Nvidia in defective-chip class-action suit

The company kept graphic-chip flaws secret for six months while making 'misleading statements', claim shareholders
Written by Tom Espiner, Contributor

Chip company Nvidia has been taken to court by some of its shareholders and others in a class action over faulty graphics chips with an abnormally high failure rate.

Class-action cases allow anyone who feels they have been affected by the case to join in, and share in any subsequent recompense.

In this case, Nvidia is accused of making misleading statements about its GPU chips between November 2007 and July 2008. As a result of denying the problems, the plaintiffs say, the company underestimated expenses and overestimated revenues on its balance sheet.

This led to "a material negative impact on the company's financial condition, financial statements and future business prospects," according to Kantrowitz, Goldhamer & Graifman, PC, the law firm that filed the suit on behalf of the plaintiffs. The suit was filed in the US District Court for the Northern District of California on Wednesday.

In July Nvidia filed a report with the US Securities and Exchange Commission, which stated that the company would incur $150m (£80m) to $200m reduction in revenue through the cost of the return, repair and replacement of faulty components.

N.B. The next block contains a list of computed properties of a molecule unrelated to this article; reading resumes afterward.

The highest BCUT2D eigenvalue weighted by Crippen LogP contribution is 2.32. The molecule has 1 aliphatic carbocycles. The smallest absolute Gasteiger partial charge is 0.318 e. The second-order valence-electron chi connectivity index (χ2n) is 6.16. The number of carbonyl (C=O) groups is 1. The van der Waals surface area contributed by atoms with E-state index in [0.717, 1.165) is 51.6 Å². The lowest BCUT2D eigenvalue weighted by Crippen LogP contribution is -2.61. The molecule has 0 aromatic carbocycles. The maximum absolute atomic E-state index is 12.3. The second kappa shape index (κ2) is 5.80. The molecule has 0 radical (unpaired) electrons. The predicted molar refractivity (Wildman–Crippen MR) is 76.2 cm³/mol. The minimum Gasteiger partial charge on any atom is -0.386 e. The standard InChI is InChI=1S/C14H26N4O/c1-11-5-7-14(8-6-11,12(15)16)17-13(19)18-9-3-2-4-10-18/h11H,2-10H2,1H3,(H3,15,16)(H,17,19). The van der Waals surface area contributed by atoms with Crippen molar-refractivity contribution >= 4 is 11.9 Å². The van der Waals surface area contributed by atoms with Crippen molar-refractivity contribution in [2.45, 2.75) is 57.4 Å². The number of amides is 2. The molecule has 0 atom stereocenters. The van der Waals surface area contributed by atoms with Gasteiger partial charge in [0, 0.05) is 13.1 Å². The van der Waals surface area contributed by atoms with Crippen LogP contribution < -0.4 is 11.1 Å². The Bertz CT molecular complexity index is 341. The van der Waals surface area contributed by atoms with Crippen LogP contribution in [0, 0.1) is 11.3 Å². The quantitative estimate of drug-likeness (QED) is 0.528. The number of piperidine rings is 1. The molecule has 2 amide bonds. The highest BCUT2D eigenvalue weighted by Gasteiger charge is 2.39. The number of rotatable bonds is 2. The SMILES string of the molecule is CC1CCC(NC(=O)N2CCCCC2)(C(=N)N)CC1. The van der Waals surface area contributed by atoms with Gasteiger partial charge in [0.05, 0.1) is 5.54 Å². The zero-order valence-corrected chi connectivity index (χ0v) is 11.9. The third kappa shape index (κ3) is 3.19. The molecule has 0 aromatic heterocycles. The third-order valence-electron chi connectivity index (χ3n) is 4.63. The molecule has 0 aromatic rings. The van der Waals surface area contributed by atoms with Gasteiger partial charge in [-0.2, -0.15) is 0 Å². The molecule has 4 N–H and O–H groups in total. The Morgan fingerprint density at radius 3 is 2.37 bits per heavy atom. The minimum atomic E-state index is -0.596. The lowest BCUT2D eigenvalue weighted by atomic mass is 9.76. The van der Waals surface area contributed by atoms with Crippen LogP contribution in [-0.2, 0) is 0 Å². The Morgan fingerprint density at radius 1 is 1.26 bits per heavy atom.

Nvidia blamed weak die and packaging material for its problems with its MCP and GPU products used in notebook systems. As an emergency measure, Nvidia developed a software driver that would turn fans on to "reduce the thermal pressure" on the chips, and urged customers to "change the thermal management of the MCP and GPU products in their notebook system designs".

Nvidia is currently fighting another suit in the Californian courts. In July, interface company Rambus filed a patent-infringement suit against Nvidia.

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